Auditory masking occurs when a sound is obscured by the presence of others. This can be either simultaneous or non-simultaneous. When masking occurs, the sound you wish to hear is called the target signal and the sound/s that is/are obscuring is/are called the masking signal.
Simultaneous masking is also known as frequency-domain masking or spectral masking. This is when two signals compete with each other in a similar frequency range at the same time.
Non-simultaneous masking is called temporal or time-domain masking. This is when two signals are competing with each other, but are not occurring at the same time. Temporal masking is particularly problematic between transient sounds (percussive sources like kicks, snares and claps). There are two varieties of temporal masking: forward and backward.
Forward masking is when the quieter target signal occurs after the masking signal; for forward masking to occur there needs to be less than 200 milliseconds between the sounds (although, most of the time, the delay between sounds is much smaller).
Backward masking is less common, but can occur when the quieter target sound arrives within 20 milliseconds before the target signal.
In reality, most live instrumentation is going to vary in timing slightly so that you could consider that there is the potential for both spectral and temporal masking to occur. However, it is the spectral masking that is the most obvious and destructive, especially for sustained instruments.
The rest of this article will focus on frequency masking. Most audio engineers will automatically resort to EQ to resolve masking problems. While this isn’t a problem, it may not be the best approach and you may want to try a few simpler solutions first:
1) The first line of defence to avoid masking is to have a suitable arrangement and instrumentation. By having differing instruments occupying different registers, you can alleviate most of the problematic effects of masking. For instance, a guitar-playing an octave above a piano is likely to cause less masking than them playing in the same register.
2) Secondly, re-assessing the balance of the sources can go a long way to solve masking issues. A lot of the time you need to prioritize the intelligibility of the important elements of a mix. For instance, the kick, snare and lead vocals are all likely to be more important than a shaker.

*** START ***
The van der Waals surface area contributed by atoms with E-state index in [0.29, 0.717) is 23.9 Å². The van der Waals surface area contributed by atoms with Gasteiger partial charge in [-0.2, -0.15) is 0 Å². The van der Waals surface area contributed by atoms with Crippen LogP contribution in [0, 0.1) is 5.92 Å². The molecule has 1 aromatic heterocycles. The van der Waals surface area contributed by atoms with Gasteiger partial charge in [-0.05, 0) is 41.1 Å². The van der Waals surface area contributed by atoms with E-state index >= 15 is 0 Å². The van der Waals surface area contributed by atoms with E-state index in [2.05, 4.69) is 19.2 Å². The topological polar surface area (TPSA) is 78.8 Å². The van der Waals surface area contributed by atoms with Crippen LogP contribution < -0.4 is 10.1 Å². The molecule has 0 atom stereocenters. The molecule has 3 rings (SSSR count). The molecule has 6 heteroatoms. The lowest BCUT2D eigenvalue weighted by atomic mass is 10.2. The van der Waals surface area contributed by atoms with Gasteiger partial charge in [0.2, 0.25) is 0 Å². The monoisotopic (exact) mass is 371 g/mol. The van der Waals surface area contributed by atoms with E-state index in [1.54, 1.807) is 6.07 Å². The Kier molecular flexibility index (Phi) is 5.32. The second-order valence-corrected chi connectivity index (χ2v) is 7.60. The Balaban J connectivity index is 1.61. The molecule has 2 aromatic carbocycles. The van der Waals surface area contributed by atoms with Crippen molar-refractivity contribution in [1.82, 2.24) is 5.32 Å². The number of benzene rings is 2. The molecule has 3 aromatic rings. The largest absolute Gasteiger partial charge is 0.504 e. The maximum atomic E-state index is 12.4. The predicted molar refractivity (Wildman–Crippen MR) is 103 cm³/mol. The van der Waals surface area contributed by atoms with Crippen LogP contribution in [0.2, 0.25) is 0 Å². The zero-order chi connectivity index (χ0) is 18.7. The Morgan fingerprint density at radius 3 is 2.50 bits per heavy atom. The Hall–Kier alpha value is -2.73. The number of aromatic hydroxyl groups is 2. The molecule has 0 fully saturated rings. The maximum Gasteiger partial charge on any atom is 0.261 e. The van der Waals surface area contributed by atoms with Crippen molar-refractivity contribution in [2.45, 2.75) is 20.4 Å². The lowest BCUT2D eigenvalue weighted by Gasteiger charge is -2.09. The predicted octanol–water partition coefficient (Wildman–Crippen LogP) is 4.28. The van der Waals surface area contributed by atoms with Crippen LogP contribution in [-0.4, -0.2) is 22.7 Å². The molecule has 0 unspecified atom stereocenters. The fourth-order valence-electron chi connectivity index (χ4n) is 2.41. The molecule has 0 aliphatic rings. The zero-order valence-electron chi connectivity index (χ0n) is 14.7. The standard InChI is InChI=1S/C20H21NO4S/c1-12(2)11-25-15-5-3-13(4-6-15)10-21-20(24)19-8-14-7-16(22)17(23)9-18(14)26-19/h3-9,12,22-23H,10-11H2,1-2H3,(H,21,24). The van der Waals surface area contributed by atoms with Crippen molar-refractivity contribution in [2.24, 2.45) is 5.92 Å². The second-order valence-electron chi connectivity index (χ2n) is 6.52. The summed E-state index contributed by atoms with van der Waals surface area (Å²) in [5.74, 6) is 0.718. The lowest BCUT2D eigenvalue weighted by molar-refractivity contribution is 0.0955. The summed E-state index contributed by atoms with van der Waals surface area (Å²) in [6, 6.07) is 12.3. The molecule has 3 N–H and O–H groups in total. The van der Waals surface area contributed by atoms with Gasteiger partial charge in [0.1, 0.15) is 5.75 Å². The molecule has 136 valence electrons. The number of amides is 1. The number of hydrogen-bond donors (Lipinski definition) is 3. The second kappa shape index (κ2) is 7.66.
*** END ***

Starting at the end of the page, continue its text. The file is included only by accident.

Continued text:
3) Finally, you can use the stereo-field to reduce problem areas by panning two competing elements to opposite sides. Please note that you will still have these collisions if the mix is folded to mono, so this approach is often best when used in conjunction with other techniques in this article.
If you have tried to elevate these problems with the steps above and still have a problem, you may want to resort to processing the audio. There are two common ways to approach this:
1) Complimentary equalisation. This is where you would EQ the signals to avoid competition in the frequency areas where the destructive masking is occurring. Sometimes, all you need to do is remove frequencies from the masking signal. On others, you will want to remove frequencies from the masking signal and add a similar frequency to the target signal, but this is much less common.
2) Side-Chain compression. This is where you use compression to give each sound a moment in time to dominate over the other(s). This is most commonly used when the target signal is a percussive sound (like a kick drum) and the masking signal is a sustained source (like a bass guitar). Triggering compression (using a keyed sidechain input) on the bass guitar whenever a kick drum occurs will give a pocket of time where the bass is ‘ducked’ out of the way of the kick. Our ears can then hear both sources more clearly.
One final word of warning here is that masking is normal. Frequencies between elements will overlap and this is a crucial aspect of getting a mix that gels and feels like its components are working together. If you try and remove all masking from occurring, the end result will be a mess. The key here is to make sure that you do just enough so that you achieve an appropriate balance.
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